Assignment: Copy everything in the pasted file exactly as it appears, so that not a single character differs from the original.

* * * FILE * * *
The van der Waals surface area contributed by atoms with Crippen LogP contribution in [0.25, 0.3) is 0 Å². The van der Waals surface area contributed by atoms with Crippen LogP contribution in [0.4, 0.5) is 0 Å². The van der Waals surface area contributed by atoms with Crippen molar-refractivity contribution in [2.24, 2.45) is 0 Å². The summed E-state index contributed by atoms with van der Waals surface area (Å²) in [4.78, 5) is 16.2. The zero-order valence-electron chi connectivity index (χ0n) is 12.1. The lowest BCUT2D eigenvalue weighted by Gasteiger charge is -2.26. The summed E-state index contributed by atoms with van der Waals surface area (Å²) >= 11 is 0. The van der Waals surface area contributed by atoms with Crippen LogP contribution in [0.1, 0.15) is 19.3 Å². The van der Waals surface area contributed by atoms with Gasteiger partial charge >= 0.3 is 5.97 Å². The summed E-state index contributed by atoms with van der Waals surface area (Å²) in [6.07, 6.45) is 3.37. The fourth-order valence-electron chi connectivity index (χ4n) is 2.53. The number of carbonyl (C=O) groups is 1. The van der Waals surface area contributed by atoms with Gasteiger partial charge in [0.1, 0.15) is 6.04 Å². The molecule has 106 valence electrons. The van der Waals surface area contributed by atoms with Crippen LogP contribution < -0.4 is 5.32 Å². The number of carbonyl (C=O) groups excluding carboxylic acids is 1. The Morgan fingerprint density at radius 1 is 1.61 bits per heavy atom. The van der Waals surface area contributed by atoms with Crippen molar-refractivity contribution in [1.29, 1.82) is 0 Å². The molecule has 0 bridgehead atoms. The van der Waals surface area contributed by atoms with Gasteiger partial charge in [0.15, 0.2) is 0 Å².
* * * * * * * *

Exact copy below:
The van der Waals surface area contributed by atoms with Crippen LogP contribution in [0.25, 0.3) is 0 Å². The van der Waals surface area contributed by atoms with Crippen LogP contribution in [0.4, 0.5) is 0 Å². The van der Waals surface area contributed by atoms with Crippen molar-refractivity contribution in [2.24, 2.45) is 0 Å². The summed E-state index contributed by atoms with van der Waals surface area (Å²) in [4.78, 5) is 16.2. The zero-order valence-electron chi connectivity index (χ0n) is 12.1. The lowest BCUT2D eigenvalue weighted by Gasteiger charge is -2.26. The summed E-state index contributed by atoms with van der Waals surface area (Å²) >= 11 is 0. The van der Waals surface area contributed by atoms with Crippen LogP contribution in [0.1, 0.15) is 19.3 Å². The van der Waals surface area contributed by atoms with Gasteiger partial charge >= 0.3 is 5.97 Å². The summed E-state index contributed by atoms with van der Waals surface area (Å²) in [6.07, 6.45) is 3.37. The fourth-order valence-electron chi connectivity index (χ4n) is 2.53. The number of carbonyl (C=O) groups is 1. The van der Waals surface area contributed by atoms with Gasteiger partial charge in [0.1, 0.15) is 6.04 Å². The molecule has 106 valence electrons. The van der Waals surface area contributed by atoms with Crippen LogP contribution < -0.4 is 5.32 Å². The number of carbonyl (C=O) groups excluding carboxylic acids is 1. The Morgan fingerprint density at radius 1 is 1.61 bits per heavy atom. The van der Waals surface area contributed by atoms with Crippen molar-refractivity contribution in [1.29, 1.82) is 0 Å². The molecule has 0 bridgehead atoms. The van der Waals surface area contributed by atoms with Gasteiger partial charge in [0.15, 0.2) is 0 Å².